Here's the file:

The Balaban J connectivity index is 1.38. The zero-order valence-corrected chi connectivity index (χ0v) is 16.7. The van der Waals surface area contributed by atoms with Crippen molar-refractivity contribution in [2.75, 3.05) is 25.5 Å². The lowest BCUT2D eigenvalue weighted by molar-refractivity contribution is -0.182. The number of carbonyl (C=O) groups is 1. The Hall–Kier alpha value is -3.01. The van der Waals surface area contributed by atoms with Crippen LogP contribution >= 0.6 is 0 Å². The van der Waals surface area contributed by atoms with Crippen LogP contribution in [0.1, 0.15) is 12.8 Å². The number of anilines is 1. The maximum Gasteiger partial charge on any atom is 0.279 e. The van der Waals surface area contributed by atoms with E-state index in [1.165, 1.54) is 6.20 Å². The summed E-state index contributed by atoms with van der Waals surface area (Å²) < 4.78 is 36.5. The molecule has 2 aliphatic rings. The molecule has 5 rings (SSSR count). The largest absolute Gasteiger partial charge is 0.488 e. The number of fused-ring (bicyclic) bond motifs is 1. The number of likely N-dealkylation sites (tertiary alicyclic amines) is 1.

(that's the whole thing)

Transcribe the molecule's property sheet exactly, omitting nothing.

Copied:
The Balaban J connectivity index is 1.38. The zero-order valence-corrected chi connectivity index (χ0v) is 16.7. The van der Waals surface area contributed by atoms with Crippen molar-refractivity contribution in [2.75, 3.05) is 25.5 Å². The lowest BCUT2D eigenvalue weighted by molar-refractivity contribution is -0.182. The number of carbonyl (C=O) groups is 1. The Hall–Kier alpha value is -3.01. The van der Waals surface area contributed by atoms with Crippen LogP contribution >= 0.6 is 0 Å². The van der Waals surface area contributed by atoms with Crippen LogP contribution in [0.1, 0.15) is 12.8 Å². The number of anilines is 1. The maximum Gasteiger partial charge on any atom is 0.279 e. The van der Waals surface area contributed by atoms with E-state index in [1.165, 1.54) is 6.20 Å². The summed E-state index contributed by atoms with van der Waals surface area (Å²) < 4.78 is 36.5. The molecule has 2 aliphatic rings. The molecule has 5 rings (SSSR count). The largest absolute Gasteiger partial charge is 0.488 e. The number of fused-ring (bicyclic) bond motifs is 1. The number of likely N-dealkylation sites (tertiary alicyclic amines) is 1.